Artemis Ioannides has been a busy woman.
The young actress is fresh off the back of the award-winning Australian series Wentworth, starring as Vicky Kosta, and is now on stage in Melbourne bringing to life UK playwright Alistair McDowall’s sci-fi thriller Pomona.
Despite having only just opened at Red Stitch Actors Theatre, the play is already receiving rave reviews. But when Ioannides was first approached by director Gary Abrahams she admits she was a little surprised.
“Gary often does these wonderful adaptations of classic texts, so doing a sci-fi thriller on stage I was quite surprised by his choice,” she says, though admits the challenge was too enticing to pass up, as was the cast, which features Red Stitch ensemble members Dion Mills and Mona Mina Leon alongside Arthur Angel, Jessica Clarke, Nicholas Denton and Julie Grace.
Pomona written by McDowall in 2014, when he was just 27, is set in Manchester and is a gripping and complex play about inner-city lowlife. It poses questions of morality, about one’s responsibility towards the darkest aspects of humanity; what lies beneath the veneer of contemporary civilisation and what price must you pay to find it?
Written five years ago, the play is still relevant, if not more so.
“Pomona is very complex just off the page when you read it, and it takes a few goes to try and understand; it was even challenging in the rehearsal process for us to understand how it unfolds, where to pitch it and my character especially is quite a puzzling one,” says Ioannides, who plays Keaton.
“It shines a light on the darkness within humanity and in the society that we live in, and have been living in for a long time, and unfortunately will continue to live in … and turning your head and not wanting to ask too many questions because the more you know, the worse your life is, and how do you survive in a world that’s so dark?”
Adding to the suspense, is the play’s non-linear structure. “It’s quite full on at times because you might be seeing something that happens at the end of the play right at the beginning …” making it highly entertaining, but teetering on the line of dark and horrific, with moments of comedy to give the audience a relief, though the actress emphasises “not too much of a relief”.
Living in an age where we are constantly bombarded with news of horrible events happening around the world, how does Ioannides remain hopeful?
She says it’s about small acts, taking individual responsibility, rather than thinking on a global level, which she admits can be overwhelming.
“Taking individual responsibility for your actions on a day-to-day basis for your thoughts, for your energy that you’re putting out in the world, for the simple choice of listening to the people around you, being honest and doing your best to be the best version of yourself, really good at your job or be a kind and warm person, a good friend, a good parent or daughter, whatever it is – you’re contributing to something,” she says.
“You are one person and you can change someone’s day; you can lift the mood and you can inspire someone else to be their best version because you lead by example … and that seems to be the most immediate, effective way that you can affect change.”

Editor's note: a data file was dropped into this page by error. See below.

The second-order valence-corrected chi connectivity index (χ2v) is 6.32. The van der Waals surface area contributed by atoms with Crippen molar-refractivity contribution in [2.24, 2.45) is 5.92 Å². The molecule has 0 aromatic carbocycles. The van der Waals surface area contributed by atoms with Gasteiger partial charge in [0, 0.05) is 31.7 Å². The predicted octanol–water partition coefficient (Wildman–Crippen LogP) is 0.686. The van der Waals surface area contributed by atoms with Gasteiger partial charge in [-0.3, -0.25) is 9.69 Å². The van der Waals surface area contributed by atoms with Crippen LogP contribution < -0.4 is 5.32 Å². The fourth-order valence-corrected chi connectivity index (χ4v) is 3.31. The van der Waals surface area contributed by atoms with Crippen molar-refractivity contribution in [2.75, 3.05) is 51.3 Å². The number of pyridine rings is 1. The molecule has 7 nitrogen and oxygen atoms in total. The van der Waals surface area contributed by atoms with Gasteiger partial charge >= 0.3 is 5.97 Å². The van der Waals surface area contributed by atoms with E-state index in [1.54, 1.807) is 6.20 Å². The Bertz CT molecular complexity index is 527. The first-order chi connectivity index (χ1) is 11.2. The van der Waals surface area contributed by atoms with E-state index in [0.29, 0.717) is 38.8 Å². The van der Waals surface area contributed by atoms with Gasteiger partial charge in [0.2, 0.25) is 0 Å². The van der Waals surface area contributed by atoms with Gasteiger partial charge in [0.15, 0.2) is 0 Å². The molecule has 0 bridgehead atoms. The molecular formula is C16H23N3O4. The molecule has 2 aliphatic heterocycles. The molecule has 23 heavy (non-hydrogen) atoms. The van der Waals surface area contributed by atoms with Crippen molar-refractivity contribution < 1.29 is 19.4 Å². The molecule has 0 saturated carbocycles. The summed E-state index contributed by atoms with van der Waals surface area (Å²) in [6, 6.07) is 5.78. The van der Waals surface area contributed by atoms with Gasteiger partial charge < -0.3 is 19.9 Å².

It’s this attitude that has in part contributed to Ioannides’ professional success. Since moving back to Australia from Greece, she has made a number of appearances both on the stage and the small screen.
Just recently she was part of the Adelaide Cabaret Festival line-up in Taxithi – An Australian Odyssey, which saw her back on stage with Helen Yotis Paterson and Maria Mercedes. Three years since the show first opened, it continues to receive five star reviews with plans to take it to more cities around Australia.
It has also been a chance for her to explore her love of dancing and singing further, somewhat of a return to her familial roots, as the daughter of composer Tassos Ioannides.
“I never used to sing in Greek although I’ve grown up with a lot of Greek music, especially through my dad, music was constantly in my life,” she says.
“Taxithi has everything that to me promotes the true identity of Greek arts and we have such a rich artistic and cultural life that happens in Greece, but I don’t think that’s reflected in the way that the world sees us necessarily … So it’s been so good to do a show that makes people go ‘oh my god, wow! I had no idea’ and to do it in a really simple and honest way,” she says.
Following her role on Wentworth, Ioannides will be back on our television screens this year on Channel 7’s Secret Bride’s Business, a thriller led by a strong female cast, starring Abby Cornish, Katy McGrath and Georgina Haig.
“It’s really an all star cast, so I think it’s going to get a lot of attention and it’s going to be really good – but very different to Wentworth. So I’m really excited.”
When: Now on until 11 August (Q&A session following performance on Thursday 25 July)
Where: Red Stitch Actors’ Theatre (Rear 2 Chapel St, St Kilda, VIC)
Tickets: (03) 9533 8083 or www.redstitch.net
Watch the trailer for ‘Pomona’ below:
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